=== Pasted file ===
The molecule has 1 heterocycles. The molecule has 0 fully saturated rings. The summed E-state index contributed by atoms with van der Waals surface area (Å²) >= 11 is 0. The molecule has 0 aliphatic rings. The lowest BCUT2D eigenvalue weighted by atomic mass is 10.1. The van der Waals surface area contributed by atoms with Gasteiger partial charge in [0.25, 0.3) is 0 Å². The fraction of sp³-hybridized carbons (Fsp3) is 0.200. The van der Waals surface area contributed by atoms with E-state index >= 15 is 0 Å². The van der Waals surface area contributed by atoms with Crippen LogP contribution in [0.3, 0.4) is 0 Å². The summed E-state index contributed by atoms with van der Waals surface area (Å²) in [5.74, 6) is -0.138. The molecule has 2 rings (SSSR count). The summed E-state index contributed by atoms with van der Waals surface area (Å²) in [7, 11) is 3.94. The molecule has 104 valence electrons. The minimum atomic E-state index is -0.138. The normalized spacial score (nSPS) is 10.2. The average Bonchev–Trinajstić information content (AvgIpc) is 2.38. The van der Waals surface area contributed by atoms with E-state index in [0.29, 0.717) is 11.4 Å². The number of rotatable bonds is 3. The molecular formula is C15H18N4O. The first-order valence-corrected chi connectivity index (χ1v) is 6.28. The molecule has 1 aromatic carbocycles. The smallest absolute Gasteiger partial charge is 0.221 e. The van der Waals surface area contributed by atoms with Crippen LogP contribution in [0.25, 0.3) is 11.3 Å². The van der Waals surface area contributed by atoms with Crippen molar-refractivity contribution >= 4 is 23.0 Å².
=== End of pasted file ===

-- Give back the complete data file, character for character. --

The molecule has 1 heterocycles. The molecule has 0 fully saturated rings. The summed E-state index contributed by atoms with van der Waals surface area (Å²) >= 11 is 0. The molecule has 0 aliphatic rings. The lowest BCUT2D eigenvalue weighted by atomic mass is 10.1. The van der Waals surface area contributed by atoms with Gasteiger partial charge in [0.25, 0.3) is 0 Å². The fraction of sp³-hybridized carbons (Fsp3) is 0.200. The van der Waals surface area contributed by atoms with E-state index >= 15 is 0 Å². The van der Waals surface area contributed by atoms with Crippen LogP contribution in [0.3, 0.4) is 0 Å². The summed E-state index contributed by atoms with van der Waals surface area (Å²) in [5.74, 6) is -0.138. The molecule has 2 rings (SSSR count). The summed E-state index contributed by atoms with van der Waals surface area (Å²) in [7, 11) is 3.94. The molecule has 104 valence electrons. The minimum atomic E-state index is -0.138. The normalized spacial score (nSPS) is 10.2. The average Bonchev–Trinajstić information content (AvgIpc) is 2.38. The van der Waals surface area contributed by atoms with E-state index in [0.29, 0.717) is 11.4 Å². The number of rotatable bonds is 3. The molecular formula is C15H18N4O. The first-order valence-corrected chi connectivity index (χ1v) is 6.28. The molecule has 1 aromatic carbocycles. The smallest absolute Gasteiger partial charge is 0.221 e. The van der Waals surface area contributed by atoms with Crippen LogP contribution in [0.25, 0.3) is 11.3 Å². The van der Waals surface area contributed by atoms with Crippen molar-refractivity contribution >= 4 is 23.0 Å².